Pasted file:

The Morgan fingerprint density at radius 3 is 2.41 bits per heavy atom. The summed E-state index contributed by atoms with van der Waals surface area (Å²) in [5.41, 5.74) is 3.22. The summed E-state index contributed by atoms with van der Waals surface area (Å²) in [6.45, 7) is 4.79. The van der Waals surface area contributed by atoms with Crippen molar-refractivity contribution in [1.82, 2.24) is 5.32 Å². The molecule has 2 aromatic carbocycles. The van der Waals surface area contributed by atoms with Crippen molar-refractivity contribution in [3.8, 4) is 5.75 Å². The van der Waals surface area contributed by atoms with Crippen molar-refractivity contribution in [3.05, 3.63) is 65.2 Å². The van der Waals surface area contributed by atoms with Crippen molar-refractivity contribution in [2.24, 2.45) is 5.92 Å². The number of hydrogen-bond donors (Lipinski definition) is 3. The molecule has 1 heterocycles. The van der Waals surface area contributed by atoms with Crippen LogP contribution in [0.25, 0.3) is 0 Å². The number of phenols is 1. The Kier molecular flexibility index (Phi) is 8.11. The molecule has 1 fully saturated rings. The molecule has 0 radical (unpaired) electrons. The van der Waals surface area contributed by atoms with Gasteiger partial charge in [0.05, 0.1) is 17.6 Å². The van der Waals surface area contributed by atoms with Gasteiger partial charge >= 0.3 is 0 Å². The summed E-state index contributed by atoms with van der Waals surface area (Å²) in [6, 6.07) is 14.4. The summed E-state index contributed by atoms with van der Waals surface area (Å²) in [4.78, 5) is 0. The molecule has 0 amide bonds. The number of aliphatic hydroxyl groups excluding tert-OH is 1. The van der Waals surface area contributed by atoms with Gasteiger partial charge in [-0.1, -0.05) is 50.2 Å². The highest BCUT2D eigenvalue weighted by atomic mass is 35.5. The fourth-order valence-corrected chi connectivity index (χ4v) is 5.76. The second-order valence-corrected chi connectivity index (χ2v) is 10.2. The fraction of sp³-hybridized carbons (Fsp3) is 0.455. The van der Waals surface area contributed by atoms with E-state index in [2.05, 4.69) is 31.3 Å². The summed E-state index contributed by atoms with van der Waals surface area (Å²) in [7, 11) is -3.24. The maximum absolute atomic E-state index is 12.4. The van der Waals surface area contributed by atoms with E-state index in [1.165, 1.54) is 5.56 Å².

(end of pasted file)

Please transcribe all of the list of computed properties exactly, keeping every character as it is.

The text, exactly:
The Morgan fingerprint density at radius 3 is 2.41 bits per heavy atom. The summed E-state index contributed by atoms with van der Waals surface area (Å²) in [5.41, 5.74) is 3.22. The summed E-state index contributed by atoms with van der Waals surface area (Å²) in [6.45, 7) is 4.79. The van der Waals surface area contributed by atoms with Crippen molar-refractivity contribution in [1.82, 2.24) is 5.32 Å². The molecule has 2 aromatic carbocycles. The van der Waals surface area contributed by atoms with Crippen molar-refractivity contribution in [3.8, 4) is 5.75 Å². The van der Waals surface area contributed by atoms with Crippen molar-refractivity contribution in [3.05, 3.63) is 65.2 Å². The van der Waals surface area contributed by atoms with Crippen molar-refractivity contribution in [2.24, 2.45) is 5.92 Å². The number of hydrogen-bond donors (Lipinski definition) is 3. The molecule has 1 heterocycles. The van der Waals surface area contributed by atoms with Crippen LogP contribution in [0.25, 0.3) is 0 Å². The number of phenols is 1. The Kier molecular flexibility index (Phi) is 8.11. The molecule has 1 fully saturated rings. The molecule has 0 radical (unpaired) electrons. The van der Waals surface area contributed by atoms with Gasteiger partial charge in [0.05, 0.1) is 17.6 Å². The van der Waals surface area contributed by atoms with Gasteiger partial charge >= 0.3 is 0 Å². The summed E-state index contributed by atoms with van der Waals surface area (Å²) in [6, 6.07) is 14.4. The summed E-state index contributed by atoms with van der Waals surface area (Å²) in [4.78, 5) is 0. The molecule has 0 amide bonds. The number of aliphatic hydroxyl groups excluding tert-OH is 1. The van der Waals surface area contributed by atoms with Gasteiger partial charge in [-0.1, -0.05) is 50.2 Å². The highest BCUT2D eigenvalue weighted by atomic mass is 35.5. The fourth-order valence-corrected chi connectivity index (χ4v) is 5.76. The second-order valence-corrected chi connectivity index (χ2v) is 10.2. The fraction of sp³-hybridized carbons (Fsp3) is 0.455. The van der Waals surface area contributed by atoms with E-state index in [2.05, 4.69) is 31.3 Å². The summed E-state index contributed by atoms with van der Waals surface area (Å²) in [7, 11) is -3.24. The maximum absolute atomic E-state index is 12.4. The van der Waals surface area contributed by atoms with E-state index in [1.165, 1.54) is 5.56 Å².